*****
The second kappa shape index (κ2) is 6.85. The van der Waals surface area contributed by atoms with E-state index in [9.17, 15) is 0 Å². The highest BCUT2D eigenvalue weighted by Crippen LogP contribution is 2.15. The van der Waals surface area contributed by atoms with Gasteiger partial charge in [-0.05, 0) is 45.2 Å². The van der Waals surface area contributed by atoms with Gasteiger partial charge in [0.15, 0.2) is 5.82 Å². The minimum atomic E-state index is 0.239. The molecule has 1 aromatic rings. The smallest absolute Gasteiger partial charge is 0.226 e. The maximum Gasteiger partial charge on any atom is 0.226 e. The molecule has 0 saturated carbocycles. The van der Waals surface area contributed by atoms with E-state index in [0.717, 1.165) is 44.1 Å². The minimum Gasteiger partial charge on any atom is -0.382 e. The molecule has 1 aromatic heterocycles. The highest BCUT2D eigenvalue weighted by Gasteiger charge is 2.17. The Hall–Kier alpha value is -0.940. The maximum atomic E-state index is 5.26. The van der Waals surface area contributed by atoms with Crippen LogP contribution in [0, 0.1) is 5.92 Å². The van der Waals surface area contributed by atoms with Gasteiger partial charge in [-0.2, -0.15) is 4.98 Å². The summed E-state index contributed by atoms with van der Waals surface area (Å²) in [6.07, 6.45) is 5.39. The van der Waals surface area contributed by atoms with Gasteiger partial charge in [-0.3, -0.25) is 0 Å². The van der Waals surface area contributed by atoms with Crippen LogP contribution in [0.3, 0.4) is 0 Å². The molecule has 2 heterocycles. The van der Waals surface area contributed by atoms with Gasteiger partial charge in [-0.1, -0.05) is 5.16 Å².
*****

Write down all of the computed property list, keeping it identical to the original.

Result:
The second kappa shape index (κ2) is 6.85. The van der Waals surface area contributed by atoms with E-state index in [9.17, 15) is 0 Å². The highest BCUT2D eigenvalue weighted by Crippen LogP contribution is 2.15. The van der Waals surface area contributed by atoms with Gasteiger partial charge in [-0.05, 0) is 45.2 Å². The van der Waals surface area contributed by atoms with Gasteiger partial charge in [0.15, 0.2) is 5.82 Å². The minimum atomic E-state index is 0.239. The molecule has 1 aromatic rings. The smallest absolute Gasteiger partial charge is 0.226 e. The maximum Gasteiger partial charge on any atom is 0.226 e. The molecule has 0 saturated carbocycles. The van der Waals surface area contributed by atoms with E-state index in [0.717, 1.165) is 44.1 Å². The minimum Gasteiger partial charge on any atom is -0.382 e. The molecule has 1 aromatic heterocycles. The highest BCUT2D eigenvalue weighted by Gasteiger charge is 2.17. The Hall–Kier alpha value is -0.940. The maximum atomic E-state index is 5.26. The van der Waals surface area contributed by atoms with Crippen LogP contribution in [0, 0.1) is 5.92 Å². The van der Waals surface area contributed by atoms with Gasteiger partial charge in [-0.2, -0.15) is 4.98 Å². The summed E-state index contributed by atoms with van der Waals surface area (Å²) in [6.07, 6.45) is 5.39. The van der Waals surface area contributed by atoms with Gasteiger partial charge in [-0.3, -0.25) is 0 Å². The van der Waals surface area contributed by atoms with Crippen LogP contribution in [0.3, 0.4) is 0 Å². The molecule has 2 heterocycles. The van der Waals surface area contributed by atoms with Gasteiger partial charge in [-0.1, -0.05) is 5.16 Å².